What these educational programs actually do is solidify and entrench different expectations other than the traditional ones. While these programs have the tinge of compassion, consideration, and inclusiveness, that is actually an illusion. Instead of breaking down the limiting factors of socially constructed sex-based stereotypes and leaving that space open, it fills it with new rules about how not adhering to stereotypes means you are the opposite gender from that which your sex determines you are.
The message behind telling children there are people who are bigender, or multi-gender, or people who “just want to be me,” is that children must choose their gender, not that some people do, but that everyone must. Affirming these delusions is confirming them. What child doesn’t want to “just be me?” And if the way to “just be me” is to say “I’m different from my body,” then that’s what kids will do. These are guidelines to rebellion against the body, they are not telling children “here are some paths,” they are saying “this is the path, walk down it.”
The reason for indoctrinating children early in the ways of society is to make sure they know exactly what concepts and constructs cannot be questioned and must be adhered to, both in thought and action. If trans ideology were about acceptance, something more along the lines of “people are different, don’t judge people for those things about themselves that they can’t control,” we would be in the realm of anti-bias initiatives. If the message were “you don’t have to be limited by traditional gender roles,” that would be about breaking down stereotypes.
In the current merry multi-gender climate, the way that gender stereotypes are bucked is by showing men in dresses, and women speaking up for themselves. This is a strange dichotomy where what male gender warriors are fighting against is wardrobe, and female gender fighters are railing against traditional gender roles. But the thing is, those roles have already been turned on their heads. Women and men have far more freedom than they used to and are free live as they choose. The fact that adults want to transition and live as the opposite sex, or perform drag shows for other adults, has been pretty well accepted. The problem here is that children are being told lies to uphold adult desires.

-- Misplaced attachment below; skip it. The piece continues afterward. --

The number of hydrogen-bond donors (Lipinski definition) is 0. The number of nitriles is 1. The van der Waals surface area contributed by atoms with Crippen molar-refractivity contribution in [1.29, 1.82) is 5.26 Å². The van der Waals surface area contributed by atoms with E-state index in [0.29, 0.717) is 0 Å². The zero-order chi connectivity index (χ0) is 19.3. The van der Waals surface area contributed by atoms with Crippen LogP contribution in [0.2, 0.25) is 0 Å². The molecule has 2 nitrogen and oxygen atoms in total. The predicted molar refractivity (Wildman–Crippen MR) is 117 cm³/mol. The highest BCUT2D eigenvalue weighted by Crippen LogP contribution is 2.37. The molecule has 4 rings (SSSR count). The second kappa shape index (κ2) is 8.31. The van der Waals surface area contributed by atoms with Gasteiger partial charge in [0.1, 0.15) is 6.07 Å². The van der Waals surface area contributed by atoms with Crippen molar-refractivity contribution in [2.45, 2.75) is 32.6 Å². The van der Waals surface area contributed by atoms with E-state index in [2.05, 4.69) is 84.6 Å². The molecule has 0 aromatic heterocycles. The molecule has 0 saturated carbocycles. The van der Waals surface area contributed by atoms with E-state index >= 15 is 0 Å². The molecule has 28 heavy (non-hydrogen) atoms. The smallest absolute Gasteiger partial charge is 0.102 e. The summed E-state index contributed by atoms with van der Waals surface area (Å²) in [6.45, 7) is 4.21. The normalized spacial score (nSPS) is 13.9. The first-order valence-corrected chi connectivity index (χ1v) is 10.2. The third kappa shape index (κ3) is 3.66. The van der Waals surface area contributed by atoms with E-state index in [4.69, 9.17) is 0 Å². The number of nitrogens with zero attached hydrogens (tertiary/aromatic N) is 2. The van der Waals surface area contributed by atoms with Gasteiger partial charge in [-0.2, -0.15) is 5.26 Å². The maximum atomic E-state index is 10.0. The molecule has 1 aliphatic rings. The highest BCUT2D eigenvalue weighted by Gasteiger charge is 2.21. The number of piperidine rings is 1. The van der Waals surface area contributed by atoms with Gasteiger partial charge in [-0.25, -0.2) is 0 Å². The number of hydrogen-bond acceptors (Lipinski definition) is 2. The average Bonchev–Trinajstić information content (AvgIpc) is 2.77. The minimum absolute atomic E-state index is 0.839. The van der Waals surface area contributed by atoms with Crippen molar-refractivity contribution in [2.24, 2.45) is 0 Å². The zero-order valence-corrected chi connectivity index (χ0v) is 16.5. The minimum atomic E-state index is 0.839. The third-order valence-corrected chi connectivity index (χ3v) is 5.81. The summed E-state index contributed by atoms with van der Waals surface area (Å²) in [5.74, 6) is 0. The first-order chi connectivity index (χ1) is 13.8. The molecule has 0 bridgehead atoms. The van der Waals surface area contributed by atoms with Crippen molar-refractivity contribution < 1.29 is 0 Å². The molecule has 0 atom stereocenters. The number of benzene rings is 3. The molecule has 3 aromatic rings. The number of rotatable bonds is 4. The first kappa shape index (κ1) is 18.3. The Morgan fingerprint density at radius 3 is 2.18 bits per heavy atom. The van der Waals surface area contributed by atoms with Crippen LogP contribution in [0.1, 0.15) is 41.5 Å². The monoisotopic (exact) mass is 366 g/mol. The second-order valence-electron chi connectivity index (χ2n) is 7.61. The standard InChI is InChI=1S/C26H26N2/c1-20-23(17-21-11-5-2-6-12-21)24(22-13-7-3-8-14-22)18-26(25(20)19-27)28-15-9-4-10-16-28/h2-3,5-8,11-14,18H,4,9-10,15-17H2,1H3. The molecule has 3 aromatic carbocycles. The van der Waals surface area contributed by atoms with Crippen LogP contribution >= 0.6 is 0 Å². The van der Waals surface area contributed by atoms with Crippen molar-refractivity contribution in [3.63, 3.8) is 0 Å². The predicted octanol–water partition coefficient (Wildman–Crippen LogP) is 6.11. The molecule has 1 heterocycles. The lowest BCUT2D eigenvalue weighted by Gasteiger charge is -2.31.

In what caused a wave of outrage Wednesday evening, former Conservative Party candidate Cyara Bird tweeted that Natalie, her 17-year-old cousin, had been suspended from school for having “rejected the idea” of wearing a rainbow poppy instead of the traditional red-and-black one at their school’s Remembrance Day ceremony.
The Post Millennial reported on the initial claims, reaching out to the Interlake School Board and Stonewall Collegiate, Natalie’s school, for comment on the matter. While both declined to provide comment on the suspension, the Interlake School Board posted a poorly-received clarification to their Twitter account which stated that no students had been mandated to wear a rainbow poppy.
As the situation developed, The Post Millennial published a subsequent article featuring a statement from Natalie with additional details that clarified the situation. Rather than having been suspended for rejecting the poppy during choir practice as Bird’s initial tweet read, Natalie outlined that she had been suspended for “rejecting the idea” of the rainbow poppy replacing the red-and-black poppy, plastering posters in her school which included criticisms of the rainbow poppy symbol. Natalie’s father also confirmed that she had in fact been suspended until after the Remembrance Day holiday.
On November 8th, Cyara Bird issued a statement on her Twitter addressing the viral fallout from the coverage of her initial tweets. Apologizing that her “words were misconstrued,” Bird goes on to reiterate earlier sentiments she had made on her Twitter about her support for the LGBT community and veterans.
Bird had put her social media accounts on private early this morning after facing a barrage of criticism and abuse for her initial tweets on her cousin’s suspension.
The Post Millennial reached out to Bird for comment, but Bird stated that she would not be discussing the matter further.